Today, our headquarters and community center is a thriving hub and refuge for immigrant youth of all backgrounds from across New York City with fast growing members and attendance. We may have to expand our space again very soon!
We’re delighted to announce that Catalog member program STOKED has been recognized as one of the best run nonprofit organizations in NYC! STOKED is one of ten nonprofit groups that have been chosen as semifinalists for The New York Community Trust 2017 Nonprofit Excellence Awards! STOKED is a two-time Catalog grantee and throughout our work with them we’ve been able to see first hand what an outstanding organization they are. We look forward the announcement of the finalists and wish STOKED the best of luck!
As she prepares to graduate high school, Jocelyn looks forward to the next stage of her life with confidence and excitement. She will be attending Dickinson College as a POSSE Scholar, and she plans to study computer science. “I now know what it’s like to work at a company as a software developer, and I know that’s what I want.”
Jocelyn was exposed to careers in technology through Catalog member program ScriptEd. She took a coding course offered by ScriptEd at her school, the Young Women’s Leadership Academy of East Harlem. After her first year in the course, Jocelyn signed up for the ScriptEd internship program and spent the summer as an intern at ThoughtWorks, a technology consulting firm. “I got to network with people and get a glimpse of what my future could be like.”
Jocelyn’s second year with ScriptEd exposed her to even more opportunities in the field of software development. She attended advanced classes after-school at a company called Teachers Pay Teachers, where she expanded her coding skills and her network of professional contacts. She also signed up for another summer internship, and is excited to build more transferable skills. “I am really proud of the app I developed [in my internship], because it was the first time I built an app in that language. My managers told me that if I can do what ScriptEd taught me, I can build an app in any new language and use the same concepts and skills.”
At the age of 15, without any family members, Derrick Cordova left La Ceiba, Honduras on a treacherous 2,000-mile trek to the United States. He followed in the path of thousands of other Central American youth, who were fleeing gangs, violence, and a lack of jobs and opportunities, to seek a better life for themselves and their families. At South Bronx United (SBU), his love for soccer enabled him to find family again. In addition to leading his SBU soccer team in scoring, he attended English classes and SAT Prep and improved his grades after his initial struggles in school. He worked with SBU’s Legal Services Coordinator to gain Special Immigrant Juvenile Status, which put him on the path towards legal permanent residency.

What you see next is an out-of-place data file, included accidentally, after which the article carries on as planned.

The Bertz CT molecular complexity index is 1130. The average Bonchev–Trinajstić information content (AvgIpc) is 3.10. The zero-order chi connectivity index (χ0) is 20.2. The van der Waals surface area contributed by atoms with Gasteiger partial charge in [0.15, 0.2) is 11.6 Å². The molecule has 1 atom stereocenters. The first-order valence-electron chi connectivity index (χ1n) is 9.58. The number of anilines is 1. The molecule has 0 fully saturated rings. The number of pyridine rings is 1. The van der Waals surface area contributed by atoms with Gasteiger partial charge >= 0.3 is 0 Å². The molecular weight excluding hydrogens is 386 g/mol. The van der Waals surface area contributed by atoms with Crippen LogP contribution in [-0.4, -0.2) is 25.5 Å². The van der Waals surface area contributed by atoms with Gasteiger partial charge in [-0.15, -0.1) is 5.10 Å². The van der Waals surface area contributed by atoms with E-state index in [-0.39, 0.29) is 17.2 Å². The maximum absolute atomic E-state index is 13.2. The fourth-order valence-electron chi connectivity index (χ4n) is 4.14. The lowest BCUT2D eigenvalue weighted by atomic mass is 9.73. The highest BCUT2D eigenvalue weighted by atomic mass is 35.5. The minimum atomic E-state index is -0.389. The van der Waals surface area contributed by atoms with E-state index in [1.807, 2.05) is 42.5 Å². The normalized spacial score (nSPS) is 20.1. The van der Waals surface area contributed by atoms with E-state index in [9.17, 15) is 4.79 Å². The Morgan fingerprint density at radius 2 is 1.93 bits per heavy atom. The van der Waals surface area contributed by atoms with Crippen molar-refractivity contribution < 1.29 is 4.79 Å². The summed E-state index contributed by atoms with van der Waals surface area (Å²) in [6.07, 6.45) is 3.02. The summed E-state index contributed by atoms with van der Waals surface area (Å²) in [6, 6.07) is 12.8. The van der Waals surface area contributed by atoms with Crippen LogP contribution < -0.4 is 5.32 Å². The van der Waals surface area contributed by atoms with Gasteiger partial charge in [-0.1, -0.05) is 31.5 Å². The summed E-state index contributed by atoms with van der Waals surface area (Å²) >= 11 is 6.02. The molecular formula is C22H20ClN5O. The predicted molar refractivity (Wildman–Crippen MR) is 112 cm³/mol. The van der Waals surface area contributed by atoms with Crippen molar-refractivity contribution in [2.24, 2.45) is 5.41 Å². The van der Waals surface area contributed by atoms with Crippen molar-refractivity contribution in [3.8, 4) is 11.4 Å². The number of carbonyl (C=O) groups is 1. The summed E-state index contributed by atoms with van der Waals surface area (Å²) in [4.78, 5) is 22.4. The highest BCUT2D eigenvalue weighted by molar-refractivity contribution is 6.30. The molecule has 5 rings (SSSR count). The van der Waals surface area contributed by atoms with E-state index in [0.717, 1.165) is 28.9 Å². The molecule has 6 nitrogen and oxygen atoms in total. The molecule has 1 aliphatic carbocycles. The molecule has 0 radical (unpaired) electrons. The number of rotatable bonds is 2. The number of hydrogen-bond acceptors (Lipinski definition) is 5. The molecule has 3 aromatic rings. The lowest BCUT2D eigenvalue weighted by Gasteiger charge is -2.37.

Derrick was recently admitted to the College of Mount Saint Vincent on a full scholarship. He will be playing on college soccer and has the goal of one day becoming an immigration attorney. In January, ESPN Deportes and ESPN SportsCenter aired a segment titled “El Camino,” covering Derrick’s journey.
When David Silva was called in for Catalog for Giving member program Breakthrough NY’s (BTNY) info session as a 6th grader, he thought he was in trouble so didn’t respond to his name being called over the loud speaker. Eventually, a school staff member went to find him and explained that he wasn’t in trouble, so he went to the info session and loved what he heard. He was in a middle school where only some of his classmates were academically minded, so he liked the idea of getting to learn more over the summer and meet other kids who were equally excited about learning.
He believes that he was chosen to join BTNY because of his demeanor, drive, and vulnerability. He was always open about who he is, and was able to share the truth about himself during his interview. For example, he felt comfortable enough to talk about how his parents were splitting up at the time, which was a very sensitive topic and not something every kid would have willingly shared.
David, now a senior in high school, was recently accepted as a POSSE scholar to Babson College. He has always taken advantage of any and every opportunity that has come his way because of BTNY and/or other resources in his life. He has taken the leadership and teamwork skills that he’s learned at BTNY, to create both a swim club and math club at his high school.
On a personal level, he really thrived in the BTNY’s academic summer program, where everyone was engaged and committed to academics. Before, he was a very shy person, and found it difficult to make new friends, but being at BTNY helped him grow. He also learned the value of caring for others (such as celebrating their accomplishments) and the importance of community to one’s success.